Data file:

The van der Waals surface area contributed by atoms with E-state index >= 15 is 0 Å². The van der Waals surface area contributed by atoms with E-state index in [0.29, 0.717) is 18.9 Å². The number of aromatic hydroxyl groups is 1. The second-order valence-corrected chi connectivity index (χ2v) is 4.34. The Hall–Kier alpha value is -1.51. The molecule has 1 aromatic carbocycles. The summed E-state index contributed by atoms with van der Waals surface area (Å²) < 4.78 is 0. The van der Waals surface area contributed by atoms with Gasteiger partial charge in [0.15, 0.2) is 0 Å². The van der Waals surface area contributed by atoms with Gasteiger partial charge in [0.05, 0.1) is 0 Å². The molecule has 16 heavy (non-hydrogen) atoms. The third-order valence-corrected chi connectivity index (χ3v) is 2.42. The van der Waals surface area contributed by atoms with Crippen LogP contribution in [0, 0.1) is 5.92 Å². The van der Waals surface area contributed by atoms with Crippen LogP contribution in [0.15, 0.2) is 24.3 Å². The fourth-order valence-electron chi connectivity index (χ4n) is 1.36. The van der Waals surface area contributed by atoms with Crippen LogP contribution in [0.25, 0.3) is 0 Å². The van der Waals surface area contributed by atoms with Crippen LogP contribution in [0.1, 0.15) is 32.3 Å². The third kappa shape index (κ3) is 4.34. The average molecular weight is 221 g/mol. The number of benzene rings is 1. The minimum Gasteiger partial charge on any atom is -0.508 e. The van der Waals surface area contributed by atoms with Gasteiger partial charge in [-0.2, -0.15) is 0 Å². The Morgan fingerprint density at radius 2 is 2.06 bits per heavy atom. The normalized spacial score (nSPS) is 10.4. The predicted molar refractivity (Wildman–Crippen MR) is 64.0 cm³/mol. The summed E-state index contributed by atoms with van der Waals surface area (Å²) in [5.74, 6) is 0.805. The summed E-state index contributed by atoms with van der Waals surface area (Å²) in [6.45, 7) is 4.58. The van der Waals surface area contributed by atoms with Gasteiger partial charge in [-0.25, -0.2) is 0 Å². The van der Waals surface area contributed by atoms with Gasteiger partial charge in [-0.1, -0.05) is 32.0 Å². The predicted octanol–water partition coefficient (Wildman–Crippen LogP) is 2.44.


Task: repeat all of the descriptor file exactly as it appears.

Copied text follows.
The van der Waals surface area contributed by atoms with E-state index >= 15 is 0 Å². The van der Waals surface area contributed by atoms with E-state index in [0.29, 0.717) is 18.9 Å². The number of aromatic hydroxyl groups is 1. The second-order valence-corrected chi connectivity index (χ2v) is 4.34. The Hall–Kier alpha value is -1.51. The molecule has 1 aromatic carbocycles. The summed E-state index contributed by atoms with van der Waals surface area (Å²) < 4.78 is 0. The van der Waals surface area contributed by atoms with Gasteiger partial charge in [0.15, 0.2) is 0 Å². The van der Waals surface area contributed by atoms with Gasteiger partial charge in [0.05, 0.1) is 0 Å². The molecule has 16 heavy (non-hydrogen) atoms. The third-order valence-corrected chi connectivity index (χ3v) is 2.42. The van der Waals surface area contributed by atoms with Crippen LogP contribution in [0, 0.1) is 5.92 Å². The van der Waals surface area contributed by atoms with Crippen LogP contribution in [0.15, 0.2) is 24.3 Å². The fourth-order valence-electron chi connectivity index (χ4n) is 1.36. The van der Waals surface area contributed by atoms with Crippen LogP contribution in [0.25, 0.3) is 0 Å². The van der Waals surface area contributed by atoms with Crippen LogP contribution in [0.1, 0.15) is 32.3 Å². The third kappa shape index (κ3) is 4.34. The average molecular weight is 221 g/mol. The number of benzene rings is 1. The minimum Gasteiger partial charge on any atom is -0.508 e. The van der Waals surface area contributed by atoms with Gasteiger partial charge in [-0.2, -0.15) is 0 Å². The Morgan fingerprint density at radius 2 is 2.06 bits per heavy atom. The normalized spacial score (nSPS) is 10.4. The predicted molar refractivity (Wildman–Crippen MR) is 64.0 cm³/mol. The summed E-state index contributed by atoms with van der Waals surface area (Å²) in [5.74, 6) is 0.805. The summed E-state index contributed by atoms with van der Waals surface area (Å²) in [6.45, 7) is 4.58. The van der Waals surface area contributed by atoms with Gasteiger partial charge in [-0.25, -0.2) is 0 Å². The van der Waals surface area contributed by atoms with Gasteiger partial charge in [-0.1, -0.05) is 32.0 Å². The predicted octanol–water partition coefficient (Wildman–Crippen LogP) is 2.44.